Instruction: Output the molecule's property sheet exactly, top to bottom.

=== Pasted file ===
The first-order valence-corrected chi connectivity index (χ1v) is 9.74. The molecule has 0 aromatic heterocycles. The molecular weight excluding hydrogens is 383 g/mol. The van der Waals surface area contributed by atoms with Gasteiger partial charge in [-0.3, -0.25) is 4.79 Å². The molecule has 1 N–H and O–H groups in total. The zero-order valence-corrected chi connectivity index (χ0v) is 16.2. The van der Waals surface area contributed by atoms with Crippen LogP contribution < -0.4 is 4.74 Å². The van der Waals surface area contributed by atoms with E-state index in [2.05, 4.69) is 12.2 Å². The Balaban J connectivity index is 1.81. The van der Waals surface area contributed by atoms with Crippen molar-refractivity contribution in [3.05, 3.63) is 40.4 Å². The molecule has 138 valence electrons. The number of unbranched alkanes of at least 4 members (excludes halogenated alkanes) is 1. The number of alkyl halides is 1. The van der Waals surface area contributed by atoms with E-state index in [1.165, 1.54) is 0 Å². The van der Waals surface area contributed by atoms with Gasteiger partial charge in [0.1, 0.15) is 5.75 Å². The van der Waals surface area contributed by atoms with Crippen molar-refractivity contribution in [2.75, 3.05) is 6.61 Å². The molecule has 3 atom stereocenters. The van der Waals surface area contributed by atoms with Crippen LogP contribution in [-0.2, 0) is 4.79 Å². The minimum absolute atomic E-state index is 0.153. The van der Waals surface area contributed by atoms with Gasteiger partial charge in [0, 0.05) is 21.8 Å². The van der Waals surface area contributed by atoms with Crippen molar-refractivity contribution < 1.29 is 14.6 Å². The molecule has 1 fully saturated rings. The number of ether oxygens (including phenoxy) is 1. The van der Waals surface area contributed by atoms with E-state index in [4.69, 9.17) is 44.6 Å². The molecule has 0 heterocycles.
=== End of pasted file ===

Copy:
The first-order valence-corrected chi connectivity index (χ1v) is 9.74. The molecule has 0 aromatic heterocycles. The molecular weight excluding hydrogens is 383 g/mol. The van der Waals surface area contributed by atoms with Gasteiger partial charge in [-0.3, -0.25) is 4.79 Å². The molecule has 1 N–H and O–H groups in total. The zero-order valence-corrected chi connectivity index (χ0v) is 16.2. The van der Waals surface area contributed by atoms with Crippen LogP contribution < -0.4 is 4.74 Å². The van der Waals surface area contributed by atoms with E-state index in [2.05, 4.69) is 12.2 Å². The Balaban J connectivity index is 1.81. The van der Waals surface area contributed by atoms with Crippen molar-refractivity contribution in [3.05, 3.63) is 40.4 Å². The molecule has 138 valence electrons. The number of unbranched alkanes of at least 4 members (excludes halogenated alkanes) is 1. The number of alkyl halides is 1. The van der Waals surface area contributed by atoms with E-state index in [1.165, 1.54) is 0 Å². The van der Waals surface area contributed by atoms with Gasteiger partial charge in [0.1, 0.15) is 5.75 Å². The van der Waals surface area contributed by atoms with Crippen molar-refractivity contribution in [2.75, 3.05) is 6.61 Å². The molecule has 3 atom stereocenters. The van der Waals surface area contributed by atoms with Crippen LogP contribution in [-0.2, 0) is 4.79 Å². The minimum absolute atomic E-state index is 0.153. The van der Waals surface area contributed by atoms with Gasteiger partial charge in [0, 0.05) is 21.8 Å². The van der Waals surface area contributed by atoms with Crippen molar-refractivity contribution < 1.29 is 14.6 Å². The molecule has 1 fully saturated rings. The number of ether oxygens (including phenoxy) is 1. The van der Waals surface area contributed by atoms with E-state index in [4.69, 9.17) is 44.6 Å². The molecule has 0 heterocycles.